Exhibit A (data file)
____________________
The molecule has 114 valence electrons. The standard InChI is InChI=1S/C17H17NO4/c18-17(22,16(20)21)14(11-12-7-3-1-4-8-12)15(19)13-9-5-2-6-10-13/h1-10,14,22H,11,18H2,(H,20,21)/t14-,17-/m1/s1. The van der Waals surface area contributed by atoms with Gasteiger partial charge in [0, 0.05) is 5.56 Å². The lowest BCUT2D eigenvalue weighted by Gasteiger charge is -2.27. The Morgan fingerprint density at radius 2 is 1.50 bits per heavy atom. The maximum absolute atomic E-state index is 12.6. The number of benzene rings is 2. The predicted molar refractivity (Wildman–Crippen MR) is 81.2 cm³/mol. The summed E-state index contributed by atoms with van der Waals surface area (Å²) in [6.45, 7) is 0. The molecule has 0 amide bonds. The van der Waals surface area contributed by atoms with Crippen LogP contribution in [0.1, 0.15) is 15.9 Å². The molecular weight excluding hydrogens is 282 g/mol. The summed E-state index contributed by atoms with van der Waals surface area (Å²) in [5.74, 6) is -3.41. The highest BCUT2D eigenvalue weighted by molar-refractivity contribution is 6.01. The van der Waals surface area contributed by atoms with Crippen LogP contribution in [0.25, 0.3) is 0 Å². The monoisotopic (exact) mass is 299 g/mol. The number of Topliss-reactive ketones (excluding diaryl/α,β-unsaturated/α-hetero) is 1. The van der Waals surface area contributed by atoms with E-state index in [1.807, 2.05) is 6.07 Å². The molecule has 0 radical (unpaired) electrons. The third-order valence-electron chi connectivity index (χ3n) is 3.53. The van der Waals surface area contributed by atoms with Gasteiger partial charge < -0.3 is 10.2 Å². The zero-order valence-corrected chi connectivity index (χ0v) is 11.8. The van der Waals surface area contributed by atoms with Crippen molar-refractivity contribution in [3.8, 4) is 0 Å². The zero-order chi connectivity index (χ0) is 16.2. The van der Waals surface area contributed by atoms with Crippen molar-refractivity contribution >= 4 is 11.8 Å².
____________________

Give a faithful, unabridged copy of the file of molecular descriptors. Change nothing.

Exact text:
The molecule has 114 valence electrons. The standard InChI is InChI=1S/C17H17NO4/c18-17(22,16(20)21)14(11-12-7-3-1-4-8-12)15(19)13-9-5-2-6-10-13/h1-10,14,22H,11,18H2,(H,20,21)/t14-,17-/m1/s1. The van der Waals surface area contributed by atoms with Gasteiger partial charge in [0, 0.05) is 5.56 Å². The lowest BCUT2D eigenvalue weighted by Gasteiger charge is -2.27. The Morgan fingerprint density at radius 2 is 1.50 bits per heavy atom. The maximum absolute atomic E-state index is 12.6. The number of benzene rings is 2. The predicted molar refractivity (Wildman–Crippen MR) is 81.2 cm³/mol. The summed E-state index contributed by atoms with van der Waals surface area (Å²) in [6.45, 7) is 0. The molecule has 0 amide bonds. The van der Waals surface area contributed by atoms with Crippen LogP contribution in [0.1, 0.15) is 15.9 Å². The molecular weight excluding hydrogens is 282 g/mol. The summed E-state index contributed by atoms with van der Waals surface area (Å²) in [5.74, 6) is -3.41. The highest BCUT2D eigenvalue weighted by molar-refractivity contribution is 6.01. The van der Waals surface area contributed by atoms with Crippen LogP contribution in [0.25, 0.3) is 0 Å². The monoisotopic (exact) mass is 299 g/mol. The number of Topliss-reactive ketones (excluding diaryl/α,β-unsaturated/α-hetero) is 1. The van der Waals surface area contributed by atoms with E-state index in [1.807, 2.05) is 6.07 Å². The molecule has 0 radical (unpaired) electrons. The third-order valence-electron chi connectivity index (χ3n) is 3.53. The van der Waals surface area contributed by atoms with Gasteiger partial charge < -0.3 is 10.2 Å². The zero-order valence-corrected chi connectivity index (χ0v) is 11.8. The van der Waals surface area contributed by atoms with Crippen molar-refractivity contribution in [3.8, 4) is 0 Å². The zero-order chi connectivity index (χ0) is 16.2. The van der Waals surface area contributed by atoms with Crippen molar-refractivity contribution >= 4 is 11.8 Å².